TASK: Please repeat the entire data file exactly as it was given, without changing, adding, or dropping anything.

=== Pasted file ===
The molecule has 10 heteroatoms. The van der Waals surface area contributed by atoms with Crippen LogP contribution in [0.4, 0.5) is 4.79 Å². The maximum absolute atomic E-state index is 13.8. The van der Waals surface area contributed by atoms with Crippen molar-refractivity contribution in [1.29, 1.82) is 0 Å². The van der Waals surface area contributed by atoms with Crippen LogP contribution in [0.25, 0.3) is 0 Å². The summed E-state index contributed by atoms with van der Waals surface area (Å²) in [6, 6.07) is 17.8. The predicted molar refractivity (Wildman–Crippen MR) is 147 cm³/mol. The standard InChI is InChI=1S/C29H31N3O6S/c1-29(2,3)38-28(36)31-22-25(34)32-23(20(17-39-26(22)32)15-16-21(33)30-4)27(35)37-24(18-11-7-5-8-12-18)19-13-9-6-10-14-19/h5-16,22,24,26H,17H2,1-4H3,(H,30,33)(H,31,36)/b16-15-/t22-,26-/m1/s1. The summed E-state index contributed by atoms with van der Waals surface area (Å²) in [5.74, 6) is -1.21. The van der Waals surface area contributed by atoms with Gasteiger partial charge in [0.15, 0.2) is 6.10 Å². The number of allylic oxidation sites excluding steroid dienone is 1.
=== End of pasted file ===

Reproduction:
The molecule has 10 heteroatoms. The van der Waals surface area contributed by atoms with Crippen LogP contribution in [0.4, 0.5) is 4.79 Å². The maximum absolute atomic E-state index is 13.8. The van der Waals surface area contributed by atoms with Crippen molar-refractivity contribution in [1.29, 1.82) is 0 Å². The van der Waals surface area contributed by atoms with Crippen LogP contribution in [0.25, 0.3) is 0 Å². The summed E-state index contributed by atoms with van der Waals surface area (Å²) in [6, 6.07) is 17.8. The predicted molar refractivity (Wildman–Crippen MR) is 147 cm³/mol. The standard InChI is InChI=1S/C29H31N3O6S/c1-29(2,3)38-28(36)31-22-25(34)32-23(20(17-39-26(22)32)15-16-21(33)30-4)27(35)37-24(18-11-7-5-8-12-18)19-13-9-6-10-14-19/h5-16,22,24,26H,17H2,1-4H3,(H,30,33)(H,31,36)/b16-15-/t22-,26-/m1/s1. The summed E-state index contributed by atoms with van der Waals surface area (Å²) in [5.74, 6) is -1.21. The van der Waals surface area contributed by atoms with Gasteiger partial charge in [0.15, 0.2) is 6.10 Å². The number of allylic oxidation sites excluding steroid dienone is 1.